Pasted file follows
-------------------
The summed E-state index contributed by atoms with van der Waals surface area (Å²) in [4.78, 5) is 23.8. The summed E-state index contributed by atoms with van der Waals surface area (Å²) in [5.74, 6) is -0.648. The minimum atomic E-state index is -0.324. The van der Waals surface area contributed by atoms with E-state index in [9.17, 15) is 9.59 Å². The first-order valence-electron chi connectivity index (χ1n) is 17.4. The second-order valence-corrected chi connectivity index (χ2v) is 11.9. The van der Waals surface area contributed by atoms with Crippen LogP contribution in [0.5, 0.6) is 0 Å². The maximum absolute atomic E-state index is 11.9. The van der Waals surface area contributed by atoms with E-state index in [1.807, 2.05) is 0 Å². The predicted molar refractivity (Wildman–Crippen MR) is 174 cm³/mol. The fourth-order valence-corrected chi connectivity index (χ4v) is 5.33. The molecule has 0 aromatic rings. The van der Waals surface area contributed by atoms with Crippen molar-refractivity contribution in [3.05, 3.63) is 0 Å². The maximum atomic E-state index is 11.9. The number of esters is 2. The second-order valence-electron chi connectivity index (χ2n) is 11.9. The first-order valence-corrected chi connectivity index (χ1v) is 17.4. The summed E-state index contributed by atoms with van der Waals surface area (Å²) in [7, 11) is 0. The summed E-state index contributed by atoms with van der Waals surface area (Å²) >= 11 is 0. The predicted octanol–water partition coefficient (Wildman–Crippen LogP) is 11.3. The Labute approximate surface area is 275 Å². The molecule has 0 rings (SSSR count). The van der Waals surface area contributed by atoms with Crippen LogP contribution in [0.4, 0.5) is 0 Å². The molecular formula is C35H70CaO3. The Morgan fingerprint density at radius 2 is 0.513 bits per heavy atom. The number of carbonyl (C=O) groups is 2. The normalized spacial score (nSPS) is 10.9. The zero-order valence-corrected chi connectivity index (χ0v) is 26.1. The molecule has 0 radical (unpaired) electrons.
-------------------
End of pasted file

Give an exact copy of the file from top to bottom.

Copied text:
The summed E-state index contributed by atoms with van der Waals surface area (Å²) in [4.78, 5) is 23.8. The summed E-state index contributed by atoms with van der Waals surface area (Å²) in [5.74, 6) is -0.648. The minimum atomic E-state index is -0.324. The van der Waals surface area contributed by atoms with E-state index in [9.17, 15) is 9.59 Å². The first-order valence-electron chi connectivity index (χ1n) is 17.4. The second-order valence-corrected chi connectivity index (χ2v) is 11.9. The van der Waals surface area contributed by atoms with Crippen LogP contribution in [0.5, 0.6) is 0 Å². The maximum absolute atomic E-state index is 11.9. The van der Waals surface area contributed by atoms with E-state index in [1.807, 2.05) is 0 Å². The predicted molar refractivity (Wildman–Crippen MR) is 174 cm³/mol. The fourth-order valence-corrected chi connectivity index (χ4v) is 5.33. The molecule has 0 aromatic rings. The van der Waals surface area contributed by atoms with Crippen molar-refractivity contribution in [3.05, 3.63) is 0 Å². The maximum atomic E-state index is 11.9. The number of esters is 2. The second-order valence-electron chi connectivity index (χ2n) is 11.9. The first-order valence-corrected chi connectivity index (χ1v) is 17.4. The summed E-state index contributed by atoms with van der Waals surface area (Å²) in [7, 11) is 0. The summed E-state index contributed by atoms with van der Waals surface area (Å²) >= 11 is 0. The predicted octanol–water partition coefficient (Wildman–Crippen LogP) is 11.3. The Labute approximate surface area is 275 Å². The molecule has 0 rings (SSSR count). The van der Waals surface area contributed by atoms with Crippen LogP contribution in [0.4, 0.5) is 0 Å². The molecular formula is C35H70CaO3. The Morgan fingerprint density at radius 2 is 0.513 bits per heavy atom. The number of carbonyl (C=O) groups is 2. The normalized spacial score (nSPS) is 10.9. The zero-order valence-corrected chi connectivity index (χ0v) is 26.1. The molecule has 0 radical (unpaired) electrons.